The Sho of Japan and the Kou of China

by Helena Heath

National character comes out in a curious way in the music of the people, and the whistling of the children as they pass along the streets of China and Japan shows a marked difference between the races. The proud, shy Chinese wants nothing to satisfy his ears but the weird melodies of his own land, whilst to the cosmopolitan Japanese the songs of the world are welcome, and the newest jingle of Paris or London or New York mingles with the airs of Italian or German Opera. Japanese ears are curiously true in catching up airs, and they can imitate with great fidelity.

The national music of Japan finds a place in its mythology, and its origin is ascribed to the Goddess of the Sun, Amaterasu by name. She, thinking herself affronted by her fellow divinities, betook herself to a cavern in the mountains, and declined to come out. Finding the world gloomy without her warmth and radiance, the gods tried every possible form of inducement to make her emerge; but without success, until some original genius hit upon the happy idea of musical sounds, which so enchanted the angry goddess that indignation gave place to curiosity, and she came out to listen, when gods and men once more revelled in her brightness.

Learned Japanese have recently declared Hindostan to have been the cradle of their national music, whereas it was formerly supposed to have been brought from China; certainly both instruments and the music played on them are much alike in these two countries.

In both countries blind men take a large share in performances. They form unions, much after the fashion of our Trades Unions and Benefit Clubs, and have officers to look after the general interests as well as to see that each member receives a fair amount of support. The chief is a very important person, and has great power over his inferiors. Every member of the Guild is bound to work at some trade beside music, and to turn over all his earnings to the Treasurer.

The Sho. The Sho.
The Kou. The Kou.

Like music itself, this Japanese method of providing for the blind has a mythological origin. Teki, a favourite prince, was killed in battle, it is said, whilst fighting Joritomo, the Japanese god of war. His general was taken prisoner at the same time, and his captor treated him so well and kindly that, unwilling to seem ungrateful, and yet unable to endure the sight of the hand which had killed his beloved master, he put out his own eyes, and presented them to Joritomo, who, delighted with such courage and affection, set him at liberty. We, having heard and read both of the magnificent bravery of the Japanese soldiers in the late war as well as of their noble and humane treatment of their prisoners, may see in this story a proof that these virtues are hereditary and instinctive in the race. Returning to his own province the blind general sought for new worlds to conquer. He turned musician, and gathered a large following of persons similarly afflicted, finally forming them into a Society of Blind Musicians, and giving it the name of 'Teki,' his dead master.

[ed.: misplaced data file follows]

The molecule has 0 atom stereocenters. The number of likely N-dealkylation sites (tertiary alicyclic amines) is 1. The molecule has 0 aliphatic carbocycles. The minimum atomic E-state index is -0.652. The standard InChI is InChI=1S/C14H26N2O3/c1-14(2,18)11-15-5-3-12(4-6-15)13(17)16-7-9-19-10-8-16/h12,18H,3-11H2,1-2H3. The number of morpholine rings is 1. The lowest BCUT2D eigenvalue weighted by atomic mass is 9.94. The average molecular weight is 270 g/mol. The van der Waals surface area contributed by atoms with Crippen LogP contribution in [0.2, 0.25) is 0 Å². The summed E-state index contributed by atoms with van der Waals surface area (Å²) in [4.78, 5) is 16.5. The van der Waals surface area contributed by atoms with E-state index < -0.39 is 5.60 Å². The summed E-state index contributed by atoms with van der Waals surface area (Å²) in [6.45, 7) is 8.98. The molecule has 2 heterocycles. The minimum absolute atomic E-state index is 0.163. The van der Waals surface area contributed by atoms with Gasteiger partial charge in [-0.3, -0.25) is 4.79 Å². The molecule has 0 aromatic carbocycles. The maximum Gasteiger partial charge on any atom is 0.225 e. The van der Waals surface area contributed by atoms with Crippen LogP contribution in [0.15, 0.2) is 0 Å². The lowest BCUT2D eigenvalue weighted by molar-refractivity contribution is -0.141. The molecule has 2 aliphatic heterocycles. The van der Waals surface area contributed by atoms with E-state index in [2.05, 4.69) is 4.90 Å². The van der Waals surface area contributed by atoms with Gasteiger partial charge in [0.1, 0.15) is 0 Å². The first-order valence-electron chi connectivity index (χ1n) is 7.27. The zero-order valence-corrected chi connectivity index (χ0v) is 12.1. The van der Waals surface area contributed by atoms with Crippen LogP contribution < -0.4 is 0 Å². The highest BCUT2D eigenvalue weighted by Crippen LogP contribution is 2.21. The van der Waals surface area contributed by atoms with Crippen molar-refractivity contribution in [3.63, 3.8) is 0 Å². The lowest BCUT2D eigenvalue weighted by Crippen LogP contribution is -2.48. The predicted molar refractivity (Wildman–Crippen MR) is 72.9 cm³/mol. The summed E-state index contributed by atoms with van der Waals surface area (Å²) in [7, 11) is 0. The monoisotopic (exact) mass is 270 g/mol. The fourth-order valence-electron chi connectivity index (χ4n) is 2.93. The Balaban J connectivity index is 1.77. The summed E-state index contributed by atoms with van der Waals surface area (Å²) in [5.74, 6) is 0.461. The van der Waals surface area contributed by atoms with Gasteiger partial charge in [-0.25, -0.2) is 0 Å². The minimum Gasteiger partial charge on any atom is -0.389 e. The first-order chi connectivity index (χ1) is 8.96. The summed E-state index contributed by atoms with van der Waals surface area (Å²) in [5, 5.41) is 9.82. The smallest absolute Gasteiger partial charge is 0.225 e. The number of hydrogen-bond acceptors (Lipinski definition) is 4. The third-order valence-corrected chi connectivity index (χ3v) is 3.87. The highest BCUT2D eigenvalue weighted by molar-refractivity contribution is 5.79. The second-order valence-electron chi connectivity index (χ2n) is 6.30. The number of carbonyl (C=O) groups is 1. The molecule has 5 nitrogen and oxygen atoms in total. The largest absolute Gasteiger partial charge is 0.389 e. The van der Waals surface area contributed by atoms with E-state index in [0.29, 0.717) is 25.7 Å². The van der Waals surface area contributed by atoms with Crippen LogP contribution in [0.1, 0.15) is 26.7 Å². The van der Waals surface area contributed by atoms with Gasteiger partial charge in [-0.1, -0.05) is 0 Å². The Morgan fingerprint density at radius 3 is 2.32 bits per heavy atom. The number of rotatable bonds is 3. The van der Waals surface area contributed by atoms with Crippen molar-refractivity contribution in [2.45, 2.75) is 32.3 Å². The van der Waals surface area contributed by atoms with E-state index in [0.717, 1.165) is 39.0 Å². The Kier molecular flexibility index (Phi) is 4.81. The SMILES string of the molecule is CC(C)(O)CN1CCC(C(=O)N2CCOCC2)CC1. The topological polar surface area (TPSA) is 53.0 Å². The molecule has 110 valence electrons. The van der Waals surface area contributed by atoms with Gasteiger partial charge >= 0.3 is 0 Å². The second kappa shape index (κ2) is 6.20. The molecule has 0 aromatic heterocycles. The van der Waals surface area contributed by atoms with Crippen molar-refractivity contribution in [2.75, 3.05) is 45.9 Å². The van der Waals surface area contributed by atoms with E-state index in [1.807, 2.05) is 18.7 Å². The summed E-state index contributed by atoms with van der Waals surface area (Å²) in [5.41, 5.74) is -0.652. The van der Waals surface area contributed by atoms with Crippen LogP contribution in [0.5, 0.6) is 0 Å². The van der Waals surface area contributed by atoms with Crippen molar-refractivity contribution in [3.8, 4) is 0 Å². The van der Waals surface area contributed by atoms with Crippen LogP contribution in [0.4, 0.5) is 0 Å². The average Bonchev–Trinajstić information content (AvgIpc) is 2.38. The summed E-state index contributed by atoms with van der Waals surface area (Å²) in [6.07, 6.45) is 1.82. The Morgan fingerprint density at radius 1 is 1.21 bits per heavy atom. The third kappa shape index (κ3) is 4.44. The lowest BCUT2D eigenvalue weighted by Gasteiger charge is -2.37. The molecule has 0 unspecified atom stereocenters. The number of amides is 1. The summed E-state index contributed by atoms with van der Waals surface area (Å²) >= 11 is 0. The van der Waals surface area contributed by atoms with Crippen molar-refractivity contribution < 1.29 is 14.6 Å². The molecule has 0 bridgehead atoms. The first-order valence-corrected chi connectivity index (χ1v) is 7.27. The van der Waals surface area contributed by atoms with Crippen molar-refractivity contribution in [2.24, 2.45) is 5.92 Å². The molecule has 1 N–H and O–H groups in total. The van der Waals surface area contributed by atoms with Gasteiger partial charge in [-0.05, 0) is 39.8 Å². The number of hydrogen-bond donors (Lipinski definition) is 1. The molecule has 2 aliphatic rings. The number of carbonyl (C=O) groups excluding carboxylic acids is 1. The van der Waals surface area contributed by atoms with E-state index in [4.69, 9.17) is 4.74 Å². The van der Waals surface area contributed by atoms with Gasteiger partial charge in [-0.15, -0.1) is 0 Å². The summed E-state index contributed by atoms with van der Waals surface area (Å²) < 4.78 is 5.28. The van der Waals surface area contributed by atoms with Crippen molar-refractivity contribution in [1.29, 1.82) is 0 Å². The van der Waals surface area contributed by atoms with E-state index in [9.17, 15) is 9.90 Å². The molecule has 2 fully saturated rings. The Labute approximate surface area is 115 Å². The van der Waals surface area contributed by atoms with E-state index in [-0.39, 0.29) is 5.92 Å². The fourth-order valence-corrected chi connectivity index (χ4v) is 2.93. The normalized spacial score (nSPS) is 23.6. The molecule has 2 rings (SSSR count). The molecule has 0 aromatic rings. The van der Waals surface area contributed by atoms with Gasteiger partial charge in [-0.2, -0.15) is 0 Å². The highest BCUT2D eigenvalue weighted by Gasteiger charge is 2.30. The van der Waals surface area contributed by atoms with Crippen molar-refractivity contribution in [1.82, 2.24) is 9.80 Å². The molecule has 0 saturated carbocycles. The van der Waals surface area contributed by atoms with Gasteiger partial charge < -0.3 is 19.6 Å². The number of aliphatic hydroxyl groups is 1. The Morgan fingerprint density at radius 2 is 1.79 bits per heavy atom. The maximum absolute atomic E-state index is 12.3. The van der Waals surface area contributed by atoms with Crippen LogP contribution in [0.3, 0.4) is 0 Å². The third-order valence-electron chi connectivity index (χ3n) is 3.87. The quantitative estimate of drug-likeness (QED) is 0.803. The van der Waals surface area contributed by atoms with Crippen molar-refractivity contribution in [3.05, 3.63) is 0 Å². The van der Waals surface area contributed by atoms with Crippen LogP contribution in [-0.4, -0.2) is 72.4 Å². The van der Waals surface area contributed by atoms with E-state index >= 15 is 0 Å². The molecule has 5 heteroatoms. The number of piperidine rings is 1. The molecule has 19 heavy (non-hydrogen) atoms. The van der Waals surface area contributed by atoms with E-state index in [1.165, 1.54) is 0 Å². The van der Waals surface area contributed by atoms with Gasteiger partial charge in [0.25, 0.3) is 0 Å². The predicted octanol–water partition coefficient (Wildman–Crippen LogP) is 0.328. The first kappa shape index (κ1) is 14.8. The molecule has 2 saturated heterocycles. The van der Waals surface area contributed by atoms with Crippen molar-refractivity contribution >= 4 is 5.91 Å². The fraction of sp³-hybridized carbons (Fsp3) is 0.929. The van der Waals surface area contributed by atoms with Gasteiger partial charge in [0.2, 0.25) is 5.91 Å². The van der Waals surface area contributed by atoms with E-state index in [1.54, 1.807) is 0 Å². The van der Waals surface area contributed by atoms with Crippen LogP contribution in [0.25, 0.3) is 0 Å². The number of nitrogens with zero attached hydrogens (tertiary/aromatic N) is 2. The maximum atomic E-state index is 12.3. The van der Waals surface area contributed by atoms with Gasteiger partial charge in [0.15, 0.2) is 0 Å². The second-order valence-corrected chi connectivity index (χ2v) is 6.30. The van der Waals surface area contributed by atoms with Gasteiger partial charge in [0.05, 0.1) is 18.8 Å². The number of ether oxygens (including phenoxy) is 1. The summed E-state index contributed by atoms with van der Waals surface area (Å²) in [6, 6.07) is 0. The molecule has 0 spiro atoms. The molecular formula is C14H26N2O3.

The instrument called Sho is blown with the mouth, and corresponds to the Chinese Cheng or Mouth Organ. The pipes are made of wood, with reed mouthpieces, and the notes are made by stopping the holes with the fingers. In some ways the construction is like that of a harmonium, but it is much more troublesome to play, and the performer, having to use his own breath to make the sounds, cannot sing at the same time. Unlike a harmonium also, it is difficult to keep in tune, and Miss Bird, a well-known traveller, tells of a concert at which the performer was obliged to be continually warming his instrument at a brazier of coals placed near. Some years ago a Japanese Commission was appointed to consider which of the national instruments were most suitable for use in schools; it rejected the Sho because its manufacture was troublesome and its tuning even worse.

Kou is the Chinese word for drum, of which many kinds are used in China, Japan, and Burmah. Eastern drums differ from those of Europe in having their heads nailed on, not kept movable as ours are for tuning purposes. The body is usually made of sandalwood, cedar, or mulberry wood, or else of baked clay. They are used for many purposes: on State occasions, to tell the hour during the night, to scare away evil spirits as well as to invite visits from good spirits, and to play the 'Amens' at the end of verses in the Confucian services. Tiny drums are also carried by pedlars when hawking their wares. Etiquette insists that on any occasion when the Emperor is present all drums must be muffled by being rolled in folds of cloth.